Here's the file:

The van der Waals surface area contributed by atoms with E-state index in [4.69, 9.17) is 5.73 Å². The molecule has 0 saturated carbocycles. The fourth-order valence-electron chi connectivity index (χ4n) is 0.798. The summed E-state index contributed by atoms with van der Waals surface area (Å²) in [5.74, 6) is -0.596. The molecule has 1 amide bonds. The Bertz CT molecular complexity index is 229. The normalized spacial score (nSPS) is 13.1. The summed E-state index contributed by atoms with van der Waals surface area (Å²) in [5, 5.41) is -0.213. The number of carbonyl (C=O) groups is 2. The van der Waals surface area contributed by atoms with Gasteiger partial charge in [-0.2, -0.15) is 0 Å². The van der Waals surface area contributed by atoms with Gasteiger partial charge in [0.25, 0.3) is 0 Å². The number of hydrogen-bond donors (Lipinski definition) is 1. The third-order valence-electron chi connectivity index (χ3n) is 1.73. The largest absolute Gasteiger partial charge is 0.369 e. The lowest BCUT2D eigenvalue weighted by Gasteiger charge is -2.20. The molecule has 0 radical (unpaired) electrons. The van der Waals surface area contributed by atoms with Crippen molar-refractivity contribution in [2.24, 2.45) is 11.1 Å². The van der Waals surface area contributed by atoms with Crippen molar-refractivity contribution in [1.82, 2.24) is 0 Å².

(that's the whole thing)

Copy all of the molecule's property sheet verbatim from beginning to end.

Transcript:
The van der Waals surface area contributed by atoms with E-state index in [4.69, 9.17) is 5.73 Å². The molecule has 0 saturated carbocycles. The fourth-order valence-electron chi connectivity index (χ4n) is 0.798. The summed E-state index contributed by atoms with van der Waals surface area (Å²) in [5.74, 6) is -0.596. The molecule has 1 amide bonds. The Bertz CT molecular complexity index is 229. The normalized spacial score (nSPS) is 13.1. The summed E-state index contributed by atoms with van der Waals surface area (Å²) in [5, 5.41) is -0.213. The number of carbonyl (C=O) groups is 2. The van der Waals surface area contributed by atoms with Gasteiger partial charge in [-0.2, -0.15) is 0 Å². The van der Waals surface area contributed by atoms with Gasteiger partial charge in [0.25, 0.3) is 0 Å². The number of hydrogen-bond donors (Lipinski definition) is 1. The third-order valence-electron chi connectivity index (χ3n) is 1.73. The largest absolute Gasteiger partial charge is 0.369 e. The lowest BCUT2D eigenvalue weighted by Gasteiger charge is -2.20. The molecule has 0 radical (unpaired) electrons. The van der Waals surface area contributed by atoms with Crippen molar-refractivity contribution in [2.24, 2.45) is 11.1 Å². The van der Waals surface area contributed by atoms with Crippen molar-refractivity contribution in [1.82, 2.24) is 0 Å².